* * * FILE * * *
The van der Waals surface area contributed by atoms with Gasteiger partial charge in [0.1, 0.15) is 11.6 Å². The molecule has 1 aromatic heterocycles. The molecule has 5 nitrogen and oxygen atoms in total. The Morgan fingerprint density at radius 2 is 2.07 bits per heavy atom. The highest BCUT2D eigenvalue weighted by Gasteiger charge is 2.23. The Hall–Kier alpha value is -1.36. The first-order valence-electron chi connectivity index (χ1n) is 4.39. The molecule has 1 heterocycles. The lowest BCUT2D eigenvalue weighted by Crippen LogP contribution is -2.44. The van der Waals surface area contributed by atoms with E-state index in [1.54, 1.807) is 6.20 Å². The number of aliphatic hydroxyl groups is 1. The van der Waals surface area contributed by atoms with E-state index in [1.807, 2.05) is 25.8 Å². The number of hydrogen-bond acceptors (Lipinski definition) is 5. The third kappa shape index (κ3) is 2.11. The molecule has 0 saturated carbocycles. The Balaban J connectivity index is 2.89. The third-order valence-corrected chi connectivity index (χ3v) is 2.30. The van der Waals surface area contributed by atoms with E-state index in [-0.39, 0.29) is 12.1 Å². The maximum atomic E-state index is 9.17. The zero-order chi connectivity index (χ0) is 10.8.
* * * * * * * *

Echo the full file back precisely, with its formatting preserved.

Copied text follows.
The van der Waals surface area contributed by atoms with Gasteiger partial charge in [0.1, 0.15) is 11.6 Å². The molecule has 1 aromatic heterocycles. The molecule has 5 nitrogen and oxygen atoms in total. The Morgan fingerprint density at radius 2 is 2.07 bits per heavy atom. The highest BCUT2D eigenvalue weighted by Gasteiger charge is 2.23. The Hall–Kier alpha value is -1.36. The first-order valence-electron chi connectivity index (χ1n) is 4.39. The molecule has 1 heterocycles. The lowest BCUT2D eigenvalue weighted by Crippen LogP contribution is -2.44. The van der Waals surface area contributed by atoms with E-state index in [1.54, 1.807) is 6.20 Å². The number of aliphatic hydroxyl groups is 1. The van der Waals surface area contributed by atoms with E-state index in [1.807, 2.05) is 25.8 Å². The number of hydrogen-bond acceptors (Lipinski definition) is 5. The third kappa shape index (κ3) is 2.11. The molecule has 0 saturated carbocycles. The Balaban J connectivity index is 2.89. The third-order valence-corrected chi connectivity index (χ3v) is 2.30. The van der Waals surface area contributed by atoms with E-state index in [-0.39, 0.29) is 12.1 Å². The maximum atomic E-state index is 9.17. The zero-order chi connectivity index (χ0) is 10.8.